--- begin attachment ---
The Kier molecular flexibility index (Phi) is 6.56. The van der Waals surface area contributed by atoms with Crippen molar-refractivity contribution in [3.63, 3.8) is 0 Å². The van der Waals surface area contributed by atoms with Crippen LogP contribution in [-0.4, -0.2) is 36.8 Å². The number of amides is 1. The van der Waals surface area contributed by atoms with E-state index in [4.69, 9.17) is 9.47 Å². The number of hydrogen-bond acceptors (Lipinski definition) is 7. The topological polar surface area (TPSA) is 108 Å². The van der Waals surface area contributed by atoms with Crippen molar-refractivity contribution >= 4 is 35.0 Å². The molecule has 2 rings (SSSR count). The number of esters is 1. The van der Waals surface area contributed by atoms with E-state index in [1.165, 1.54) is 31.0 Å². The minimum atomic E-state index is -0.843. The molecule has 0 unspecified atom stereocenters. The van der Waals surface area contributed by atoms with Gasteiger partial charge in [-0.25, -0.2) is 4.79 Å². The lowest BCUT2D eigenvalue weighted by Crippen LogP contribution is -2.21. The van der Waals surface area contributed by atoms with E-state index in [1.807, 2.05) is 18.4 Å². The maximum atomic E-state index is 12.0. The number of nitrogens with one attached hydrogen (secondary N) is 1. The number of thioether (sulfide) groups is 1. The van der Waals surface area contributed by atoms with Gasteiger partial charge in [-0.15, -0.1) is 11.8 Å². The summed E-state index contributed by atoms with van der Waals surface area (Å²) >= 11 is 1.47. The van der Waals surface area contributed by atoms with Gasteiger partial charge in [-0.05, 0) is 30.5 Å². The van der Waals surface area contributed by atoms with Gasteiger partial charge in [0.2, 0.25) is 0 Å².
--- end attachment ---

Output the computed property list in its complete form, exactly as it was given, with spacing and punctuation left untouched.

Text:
The Kier molecular flexibility index (Phi) is 6.56. The van der Waals surface area contributed by atoms with Crippen molar-refractivity contribution in [3.63, 3.8) is 0 Å². The van der Waals surface area contributed by atoms with Crippen LogP contribution in [-0.4, -0.2) is 36.8 Å². The number of amides is 1. The van der Waals surface area contributed by atoms with E-state index in [4.69, 9.17) is 9.47 Å². The number of hydrogen-bond acceptors (Lipinski definition) is 7. The topological polar surface area (TPSA) is 108 Å². The van der Waals surface area contributed by atoms with Crippen molar-refractivity contribution >= 4 is 35.0 Å². The molecule has 2 rings (SSSR count). The number of esters is 1. The van der Waals surface area contributed by atoms with E-state index in [1.165, 1.54) is 31.0 Å². The minimum atomic E-state index is -0.843. The molecule has 0 unspecified atom stereocenters. The van der Waals surface area contributed by atoms with Gasteiger partial charge in [-0.25, -0.2) is 4.79 Å². The lowest BCUT2D eigenvalue weighted by Crippen LogP contribution is -2.21. The van der Waals surface area contributed by atoms with E-state index in [1.807, 2.05) is 18.4 Å². The maximum atomic E-state index is 12.0. The number of nitrogens with one attached hydrogen (secondary N) is 1. The number of thioether (sulfide) groups is 1. The van der Waals surface area contributed by atoms with Gasteiger partial charge in [-0.15, -0.1) is 11.8 Å². The summed E-state index contributed by atoms with van der Waals surface area (Å²) >= 11 is 1.47. The van der Waals surface area contributed by atoms with Gasteiger partial charge in [-0.05, 0) is 30.5 Å². The van der Waals surface area contributed by atoms with Gasteiger partial charge in [0.2, 0.25) is 0 Å².